News and Insights

New York Extends and Reforms Tax Credit Program for Environmental Remediation of “Brownfields”

Tax Development Apr 07, 2015

On April 1, 2015, New York’s Senate passed Senate Bill 2006 (“S.B. 2006”), the state’s $142 billion budget for the 2015-2016 fiscal year. The budget covers a wide range of issues, with Governor Andrew Cuomo touting the “landmark” reforms in the areas of education and investment ethics.

One such noteworthy investment reform concerns the Brownfields Cleanup Program (BCP), which incentivizes private sector investment in environmentally jeopardized property. Specifically, the BCP uses tax credits available for tangible property and remediation costs to encourage redevelopment of “brownfields,” which are sites contaminated by hazardous waste or petroleum.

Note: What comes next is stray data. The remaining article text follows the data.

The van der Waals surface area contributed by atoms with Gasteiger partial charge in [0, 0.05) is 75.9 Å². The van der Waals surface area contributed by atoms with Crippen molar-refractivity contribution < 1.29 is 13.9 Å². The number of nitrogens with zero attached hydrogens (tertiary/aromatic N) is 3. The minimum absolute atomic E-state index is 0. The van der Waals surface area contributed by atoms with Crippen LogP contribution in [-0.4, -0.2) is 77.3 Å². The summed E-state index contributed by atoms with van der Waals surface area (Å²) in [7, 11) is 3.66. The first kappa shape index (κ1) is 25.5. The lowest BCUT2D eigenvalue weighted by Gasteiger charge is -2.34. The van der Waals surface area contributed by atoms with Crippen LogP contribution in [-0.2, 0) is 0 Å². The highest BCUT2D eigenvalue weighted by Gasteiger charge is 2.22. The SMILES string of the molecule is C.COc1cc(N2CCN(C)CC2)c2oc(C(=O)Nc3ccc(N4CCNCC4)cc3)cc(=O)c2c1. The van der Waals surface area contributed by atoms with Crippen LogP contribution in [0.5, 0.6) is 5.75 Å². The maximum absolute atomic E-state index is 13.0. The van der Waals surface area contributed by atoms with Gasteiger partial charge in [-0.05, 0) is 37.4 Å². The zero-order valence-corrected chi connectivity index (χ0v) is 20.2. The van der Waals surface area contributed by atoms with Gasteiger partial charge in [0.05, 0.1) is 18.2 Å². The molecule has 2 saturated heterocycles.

The BCP was set to expire on December 31st, and while the 2015-2016 budget extends the program for ten years, it also reduces the scope of the available tax credits. For cities with a population of one million or more, like New York City, the BCP will only apply to affordable housing projects, upside-down or underutilized properties, or sites where at least half of the area is a specially designated “environmental zone.” Additional changes were made to the remediation tax credit available through the program, limiting costs available for the credit to actual cleanup; where before, all site preparation/construction costs were eligible.

The Senate delivered the budget to the Governor on April 1st, and the Governor is expected to sign the bill before April 13th, when it would automatically become law without his action. In addition to New York, other states and the Federal government have credits for brownfield clean-up costs that should be evaluated.


Thomas Stringer

Allea Newbold